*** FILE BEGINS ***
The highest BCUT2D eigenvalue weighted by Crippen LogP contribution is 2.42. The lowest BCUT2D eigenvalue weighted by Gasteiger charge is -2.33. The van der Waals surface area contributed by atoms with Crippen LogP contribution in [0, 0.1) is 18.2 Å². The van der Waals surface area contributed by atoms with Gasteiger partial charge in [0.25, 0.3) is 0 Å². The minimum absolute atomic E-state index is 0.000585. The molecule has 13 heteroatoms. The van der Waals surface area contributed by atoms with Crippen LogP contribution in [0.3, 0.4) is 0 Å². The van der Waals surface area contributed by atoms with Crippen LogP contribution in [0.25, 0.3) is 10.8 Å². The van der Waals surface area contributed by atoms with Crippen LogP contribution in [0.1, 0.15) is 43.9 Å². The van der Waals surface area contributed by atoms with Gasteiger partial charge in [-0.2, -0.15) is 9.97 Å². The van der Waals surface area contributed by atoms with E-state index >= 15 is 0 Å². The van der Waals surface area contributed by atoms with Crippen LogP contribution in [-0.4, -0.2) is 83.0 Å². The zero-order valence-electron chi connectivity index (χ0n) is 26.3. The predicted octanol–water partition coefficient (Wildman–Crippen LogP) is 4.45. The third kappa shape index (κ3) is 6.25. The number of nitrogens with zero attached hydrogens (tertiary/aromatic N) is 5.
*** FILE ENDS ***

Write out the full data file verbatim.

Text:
The highest BCUT2D eigenvalue weighted by Crippen LogP contribution is 2.42. The lowest BCUT2D eigenvalue weighted by Gasteiger charge is -2.33. The van der Waals surface area contributed by atoms with Crippen LogP contribution in [0, 0.1) is 18.2 Å². The van der Waals surface area contributed by atoms with Gasteiger partial charge in [0.25, 0.3) is 0 Å². The minimum absolute atomic E-state index is 0.000585. The molecule has 13 heteroatoms. The van der Waals surface area contributed by atoms with Crippen LogP contribution in [0.3, 0.4) is 0 Å². The van der Waals surface area contributed by atoms with Crippen LogP contribution in [0.25, 0.3) is 10.8 Å². The van der Waals surface area contributed by atoms with Crippen LogP contribution in [0.1, 0.15) is 43.9 Å². The van der Waals surface area contributed by atoms with Gasteiger partial charge in [-0.2, -0.15) is 9.97 Å². The van der Waals surface area contributed by atoms with E-state index >= 15 is 0 Å². The van der Waals surface area contributed by atoms with Crippen LogP contribution in [-0.4, -0.2) is 83.0 Å². The zero-order valence-electron chi connectivity index (χ0n) is 26.3. The predicted octanol–water partition coefficient (Wildman–Crippen LogP) is 4.45. The third kappa shape index (κ3) is 6.25. The number of nitrogens with zero attached hydrogens (tertiary/aromatic N) is 5.